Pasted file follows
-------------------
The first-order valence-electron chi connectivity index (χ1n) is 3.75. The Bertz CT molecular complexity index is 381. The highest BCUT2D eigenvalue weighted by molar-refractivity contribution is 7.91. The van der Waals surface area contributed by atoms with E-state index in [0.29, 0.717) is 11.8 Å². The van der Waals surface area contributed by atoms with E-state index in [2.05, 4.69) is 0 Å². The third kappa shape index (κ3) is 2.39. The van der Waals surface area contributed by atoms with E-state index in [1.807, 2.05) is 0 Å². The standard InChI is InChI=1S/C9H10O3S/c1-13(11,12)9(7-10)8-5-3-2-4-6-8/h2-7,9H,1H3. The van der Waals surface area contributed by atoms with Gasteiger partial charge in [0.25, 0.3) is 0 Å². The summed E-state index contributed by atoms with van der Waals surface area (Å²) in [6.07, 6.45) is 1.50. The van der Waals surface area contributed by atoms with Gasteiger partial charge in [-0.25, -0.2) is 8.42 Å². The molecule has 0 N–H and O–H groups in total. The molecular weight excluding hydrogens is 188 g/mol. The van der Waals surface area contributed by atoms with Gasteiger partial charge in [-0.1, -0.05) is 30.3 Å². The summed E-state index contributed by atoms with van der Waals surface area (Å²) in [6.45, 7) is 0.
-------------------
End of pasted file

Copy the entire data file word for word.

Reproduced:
The first-order valence-electron chi connectivity index (χ1n) is 3.75. The Bertz CT molecular complexity index is 381. The highest BCUT2D eigenvalue weighted by molar-refractivity contribution is 7.91. The van der Waals surface area contributed by atoms with E-state index in [0.29, 0.717) is 11.8 Å². The van der Waals surface area contributed by atoms with E-state index in [2.05, 4.69) is 0 Å². The third kappa shape index (κ3) is 2.39. The van der Waals surface area contributed by atoms with E-state index in [1.807, 2.05) is 0 Å². The standard InChI is InChI=1S/C9H10O3S/c1-13(11,12)9(7-10)8-5-3-2-4-6-8/h2-7,9H,1H3. The van der Waals surface area contributed by atoms with Gasteiger partial charge in [0.25, 0.3) is 0 Å². The summed E-state index contributed by atoms with van der Waals surface area (Å²) in [6.07, 6.45) is 1.50. The van der Waals surface area contributed by atoms with Gasteiger partial charge in [-0.25, -0.2) is 8.42 Å². The molecule has 0 N–H and O–H groups in total. The molecular weight excluding hydrogens is 188 g/mol. The van der Waals surface area contributed by atoms with Gasteiger partial charge in [-0.1, -0.05) is 30.3 Å². The summed E-state index contributed by atoms with van der Waals surface area (Å²) in [6.45, 7) is 0.